Lee said the collection was more personal and about “freedom”. Freedom was definitely symbolic in this collection. The designer is letting herself loose from her preset reins. She’s venturing into the freedom land of the 70’s. The silhouette was airy and loose. It wasn’t the usual constrictive spring offering from the South Korean designer. The first look, a precisely cut sleeveless blazer worn with supple trousers. It maintained the sharpness of previous collections. A black shirt with white piping, though tucked gently into silky shorts, nothing was sloppy or distasteful. It was a breath of fresh air. The pyjama dress, a lime and white striped gown with an asymmetrical hemline, wasn’t the prettiest but it was a bold statement. It firmly declared Lee’s stance. It confirmed to the viewers that they shouldn't expect too much of the same.
Look 30 was a wide-neck floaty gown with a white speckle print. You could’ve have shown me this and I wouldn’t have suspected it to be part of a J JS Lee. In the same vein, the final look, a pink, striped asymmetrical gown was the polar opposite of what I expected to see in this collection. It was the unexpected that made this collection all the more splendid.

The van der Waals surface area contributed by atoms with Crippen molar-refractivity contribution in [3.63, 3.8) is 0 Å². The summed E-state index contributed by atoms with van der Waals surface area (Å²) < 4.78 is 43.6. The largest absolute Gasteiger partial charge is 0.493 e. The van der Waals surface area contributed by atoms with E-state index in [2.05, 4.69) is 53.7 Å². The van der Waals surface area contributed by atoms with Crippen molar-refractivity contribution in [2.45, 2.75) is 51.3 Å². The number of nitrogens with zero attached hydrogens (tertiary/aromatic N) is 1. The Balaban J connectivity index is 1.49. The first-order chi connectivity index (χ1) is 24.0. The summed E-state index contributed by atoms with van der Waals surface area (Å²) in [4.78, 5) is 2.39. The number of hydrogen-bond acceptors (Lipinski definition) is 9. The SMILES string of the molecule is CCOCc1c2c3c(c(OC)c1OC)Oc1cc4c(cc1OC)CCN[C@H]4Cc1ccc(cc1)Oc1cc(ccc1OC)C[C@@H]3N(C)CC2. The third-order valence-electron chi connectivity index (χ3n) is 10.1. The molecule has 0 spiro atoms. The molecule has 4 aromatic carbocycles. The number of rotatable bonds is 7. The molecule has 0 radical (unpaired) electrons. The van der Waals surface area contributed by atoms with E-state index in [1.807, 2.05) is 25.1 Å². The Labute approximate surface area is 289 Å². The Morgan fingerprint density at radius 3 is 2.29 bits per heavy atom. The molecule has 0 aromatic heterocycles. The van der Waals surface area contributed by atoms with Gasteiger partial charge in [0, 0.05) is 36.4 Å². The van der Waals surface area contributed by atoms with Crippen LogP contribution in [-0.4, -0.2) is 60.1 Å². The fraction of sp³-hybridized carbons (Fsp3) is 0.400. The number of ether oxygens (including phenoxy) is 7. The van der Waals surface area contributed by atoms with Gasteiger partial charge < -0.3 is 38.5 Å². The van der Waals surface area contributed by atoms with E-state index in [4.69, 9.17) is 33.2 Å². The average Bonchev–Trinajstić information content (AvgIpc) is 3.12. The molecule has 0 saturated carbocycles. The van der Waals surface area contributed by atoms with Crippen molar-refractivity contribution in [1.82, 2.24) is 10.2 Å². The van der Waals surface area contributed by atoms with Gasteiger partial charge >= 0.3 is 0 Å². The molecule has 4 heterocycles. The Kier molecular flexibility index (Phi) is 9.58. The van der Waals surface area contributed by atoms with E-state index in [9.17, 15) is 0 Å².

Lee graduated in 2010, alongside Matthew Harding (of Palmer//Harding), Thomas Tait and Simone Rocha. The latter have gone on to be two of London’s most sought after designers. With a collection as strong as this one, I won't be surprised to see more attention shift towards Jackie Lee. She deserves it.
Photo Credit: voguerunway.com